Martin Herrndorf

Mastering the Inclusive Markets Research Challenge

There is big excitement and delight in studying businesses targeting the “Base of the Pyramid”. Still, while thousands of researchers spend their time in dusty academic offices thinking how traditional business can be best run, the number of researchers probing their skills of inquiry, analysis and theory building in this field is rather small. Does the lack of acceptance for new topics in mainstream academia, or the challenging conditions for gathering data in developing economies hold the field back?

To explore these issues, fifteen PhD students and recent PhD graduates that target the “next billion” as a research challenge gathered for the one-week oikos UNDP Young Scholars Development Academy 2009 in Kaubad, Switzerland from the 6th to the 11th of December, 2009. They were brought together by the oikos Foundation and UNDP’s Growing Inclusive Markets initiative to discuss the state of their research and avenues to move forward. The Mercator Foundation Switzerland also sponsored the event.

As they key part of the academy, participants presented study proposals and first research results that were extensively discussed. Examples include

  • Kevin McKague, from the Schulich School of Business in Canada, who explores the “dominant logics” in developing and developed markets, by taking a look at interactions in value chains. Similarly, Myrtille Danse, from the Rotterdam School of Management, explores how business can become “locally embedded” to link up with entrepreneurs in poor environments.
  • Markus Taussig from the Harvard Business School, asks how equity investors in developing countries shall specialise in industries and countries – or build a broad portfolio
  • Sourav Mukherji, from the IIM Bangalore, explores how health care can best be delivered to the poor – making it not only available, but also accessible and affordable.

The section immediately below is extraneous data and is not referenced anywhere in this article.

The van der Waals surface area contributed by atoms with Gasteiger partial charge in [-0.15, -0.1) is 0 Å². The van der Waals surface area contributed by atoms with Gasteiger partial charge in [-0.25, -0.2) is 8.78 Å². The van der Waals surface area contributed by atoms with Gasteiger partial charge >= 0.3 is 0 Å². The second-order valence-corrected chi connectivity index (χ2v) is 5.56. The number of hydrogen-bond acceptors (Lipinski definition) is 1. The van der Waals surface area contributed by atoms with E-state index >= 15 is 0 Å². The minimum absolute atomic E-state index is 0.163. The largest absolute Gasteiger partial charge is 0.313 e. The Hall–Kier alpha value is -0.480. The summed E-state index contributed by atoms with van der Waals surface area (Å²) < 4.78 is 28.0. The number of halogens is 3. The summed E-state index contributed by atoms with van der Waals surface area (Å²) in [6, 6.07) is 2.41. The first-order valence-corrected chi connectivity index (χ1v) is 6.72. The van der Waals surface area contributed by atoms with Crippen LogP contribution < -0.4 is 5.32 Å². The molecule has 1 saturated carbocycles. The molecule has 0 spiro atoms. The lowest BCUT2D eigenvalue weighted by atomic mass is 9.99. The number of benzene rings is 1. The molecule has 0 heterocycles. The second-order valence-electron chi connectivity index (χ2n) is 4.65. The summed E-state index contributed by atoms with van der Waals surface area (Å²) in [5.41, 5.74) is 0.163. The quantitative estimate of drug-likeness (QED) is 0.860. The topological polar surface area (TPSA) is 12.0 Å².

Other participants focused on corporate strategies to reach the BoP (François Perrot, Misagh Tasavori, Paula Linna and Martin Herrndorf), entrepreneurship (Sulaman Hafeez Siddiqui, Ulf Richter, Sacha Lawrence, Tobias Lorenz), cross-sectoral partnerships (Jacob Ravn) or evaluation (Saurabh Lall).

Four faculty members attended the event to provide feedback and engage in discussions. Both anthropologist and business school professor, Ana Maria Peredo provided insights based on her extensive work with local cooperatives and community-based enterprises across developing countries. Jonathan Doh, a professor in international business, provided input on how to anchor new and innovative research in classic theory and research. Ashok Som, teaching international business at the ESSEC in Paris, provided his insights into cross-cultural international business research. And Murdith McLean, a philosophy professor with broad interest in development theorising and research, helped the participants dive deeper into the assumptions underlying their research.

Notable was the broad range of experiences of the participants. Some have spent years living and working in developing countries. Even today, few are “pure academics” – but involved in BoP through working with leading players like New Ventures, being employed by large private companies or by starting up their own initiatives. While being heavily involved with your research topic can lead to hands-on experience, participants also critically discussed conflicting roles and expectations, and how to deal with them.

Academics like CK Prahalad or Stuart Hart have played leading roles in stimulating the “BoP Movement” – which role can the next academic generation play to push the sector forward? oikos and UNDP are looking forward to run a joint young scholars academy in 2010. A Call for Paper will be revealed on NextBillion, so stay tuned!